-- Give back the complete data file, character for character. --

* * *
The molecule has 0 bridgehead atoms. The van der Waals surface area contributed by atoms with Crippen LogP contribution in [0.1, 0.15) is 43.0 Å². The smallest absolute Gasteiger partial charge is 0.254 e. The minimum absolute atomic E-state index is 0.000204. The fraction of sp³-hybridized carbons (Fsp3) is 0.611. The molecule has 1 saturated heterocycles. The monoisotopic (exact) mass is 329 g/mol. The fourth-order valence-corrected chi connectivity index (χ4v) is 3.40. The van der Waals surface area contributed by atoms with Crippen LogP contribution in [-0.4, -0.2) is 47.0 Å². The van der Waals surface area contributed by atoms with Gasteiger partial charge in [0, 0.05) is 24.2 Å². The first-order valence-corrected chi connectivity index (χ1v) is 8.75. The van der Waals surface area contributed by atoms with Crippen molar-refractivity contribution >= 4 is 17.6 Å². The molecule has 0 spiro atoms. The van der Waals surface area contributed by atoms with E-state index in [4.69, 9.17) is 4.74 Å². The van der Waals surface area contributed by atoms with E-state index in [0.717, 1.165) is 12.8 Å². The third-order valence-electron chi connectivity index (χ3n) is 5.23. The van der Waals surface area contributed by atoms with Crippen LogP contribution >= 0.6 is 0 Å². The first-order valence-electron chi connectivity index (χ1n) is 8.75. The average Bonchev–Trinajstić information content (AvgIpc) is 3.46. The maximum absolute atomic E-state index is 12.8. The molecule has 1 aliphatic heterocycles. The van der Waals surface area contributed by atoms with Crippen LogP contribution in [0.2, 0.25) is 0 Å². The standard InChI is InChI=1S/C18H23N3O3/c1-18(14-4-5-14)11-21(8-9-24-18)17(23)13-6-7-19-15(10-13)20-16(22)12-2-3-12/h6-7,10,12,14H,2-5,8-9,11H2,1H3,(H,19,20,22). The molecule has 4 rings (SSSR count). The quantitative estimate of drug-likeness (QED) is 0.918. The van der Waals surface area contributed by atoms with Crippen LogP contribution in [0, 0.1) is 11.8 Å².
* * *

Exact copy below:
The molecule has 0 bridgehead atoms. The van der Waals surface area contributed by atoms with Crippen LogP contribution in [0.1, 0.15) is 43.0 Å². The smallest absolute Gasteiger partial charge is 0.254 e. The minimum absolute atomic E-state index is 0.000204. The fraction of sp³-hybridized carbons (Fsp3) is 0.611. The molecule has 1 saturated heterocycles. The monoisotopic (exact) mass is 329 g/mol. The fourth-order valence-corrected chi connectivity index (χ4v) is 3.40. The van der Waals surface area contributed by atoms with Crippen LogP contribution in [-0.4, -0.2) is 47.0 Å². The van der Waals surface area contributed by atoms with Gasteiger partial charge in [0, 0.05) is 24.2 Å². The first-order valence-corrected chi connectivity index (χ1v) is 8.75. The van der Waals surface area contributed by atoms with Crippen molar-refractivity contribution >= 4 is 17.6 Å². The molecule has 0 spiro atoms. The van der Waals surface area contributed by atoms with E-state index in [4.69, 9.17) is 4.74 Å². The van der Waals surface area contributed by atoms with E-state index in [0.717, 1.165) is 12.8 Å². The third-order valence-electron chi connectivity index (χ3n) is 5.23. The van der Waals surface area contributed by atoms with Crippen LogP contribution >= 0.6 is 0 Å². The first-order valence-electron chi connectivity index (χ1n) is 8.75. The average Bonchev–Trinajstić information content (AvgIpc) is 3.46. The maximum absolute atomic E-state index is 12.8. The molecule has 1 aliphatic heterocycles. The van der Waals surface area contributed by atoms with Crippen LogP contribution in [0.2, 0.25) is 0 Å². The standard InChI is InChI=1S/C18H23N3O3/c1-18(14-4-5-14)11-21(8-9-24-18)17(23)13-6-7-19-15(10-13)20-16(22)12-2-3-12/h6-7,10,12,14H,2-5,8-9,11H2,1H3,(H,19,20,22). The molecule has 4 rings (SSSR count). The quantitative estimate of drug-likeness (QED) is 0.918. The van der Waals surface area contributed by atoms with Crippen LogP contribution in [0, 0.1) is 11.8 Å².